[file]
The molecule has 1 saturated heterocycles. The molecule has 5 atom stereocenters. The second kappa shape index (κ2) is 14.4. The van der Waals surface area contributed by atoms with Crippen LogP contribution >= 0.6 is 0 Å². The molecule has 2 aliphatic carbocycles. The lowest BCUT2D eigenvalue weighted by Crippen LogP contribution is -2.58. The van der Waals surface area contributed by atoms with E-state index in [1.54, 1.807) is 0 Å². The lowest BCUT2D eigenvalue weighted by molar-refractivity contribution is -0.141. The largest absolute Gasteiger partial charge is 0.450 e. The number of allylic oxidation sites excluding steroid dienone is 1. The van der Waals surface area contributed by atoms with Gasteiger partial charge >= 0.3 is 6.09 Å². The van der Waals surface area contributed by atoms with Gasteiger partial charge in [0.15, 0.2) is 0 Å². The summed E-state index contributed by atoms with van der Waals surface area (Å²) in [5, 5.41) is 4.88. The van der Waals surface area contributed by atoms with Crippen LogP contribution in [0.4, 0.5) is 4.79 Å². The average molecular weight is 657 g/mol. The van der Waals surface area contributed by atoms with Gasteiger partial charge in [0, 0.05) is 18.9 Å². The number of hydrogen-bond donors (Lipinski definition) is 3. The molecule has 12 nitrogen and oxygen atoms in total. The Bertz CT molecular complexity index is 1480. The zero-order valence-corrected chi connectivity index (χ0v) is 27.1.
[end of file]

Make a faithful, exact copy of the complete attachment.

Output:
The molecule has 1 saturated heterocycles. The molecule has 5 atom stereocenters. The second kappa shape index (κ2) is 14.4. The van der Waals surface area contributed by atoms with Crippen LogP contribution >= 0.6 is 0 Å². The molecule has 2 aliphatic carbocycles. The lowest BCUT2D eigenvalue weighted by Crippen LogP contribution is -2.58. The van der Waals surface area contributed by atoms with E-state index in [1.54, 1.807) is 0 Å². The lowest BCUT2D eigenvalue weighted by molar-refractivity contribution is -0.141. The largest absolute Gasteiger partial charge is 0.450 e. The number of allylic oxidation sites excluding steroid dienone is 1. The van der Waals surface area contributed by atoms with Gasteiger partial charge >= 0.3 is 6.09 Å². The van der Waals surface area contributed by atoms with Gasteiger partial charge in [0.15, 0.2) is 0 Å². The summed E-state index contributed by atoms with van der Waals surface area (Å²) in [5, 5.41) is 4.88. The van der Waals surface area contributed by atoms with Crippen LogP contribution in [0.4, 0.5) is 4.79 Å². The average molecular weight is 657 g/mol. The van der Waals surface area contributed by atoms with Gasteiger partial charge in [0, 0.05) is 18.9 Å². The number of hydrogen-bond donors (Lipinski definition) is 3. The molecule has 12 nitrogen and oxygen atoms in total. The Bertz CT molecular complexity index is 1480. The zero-order valence-corrected chi connectivity index (χ0v) is 27.1.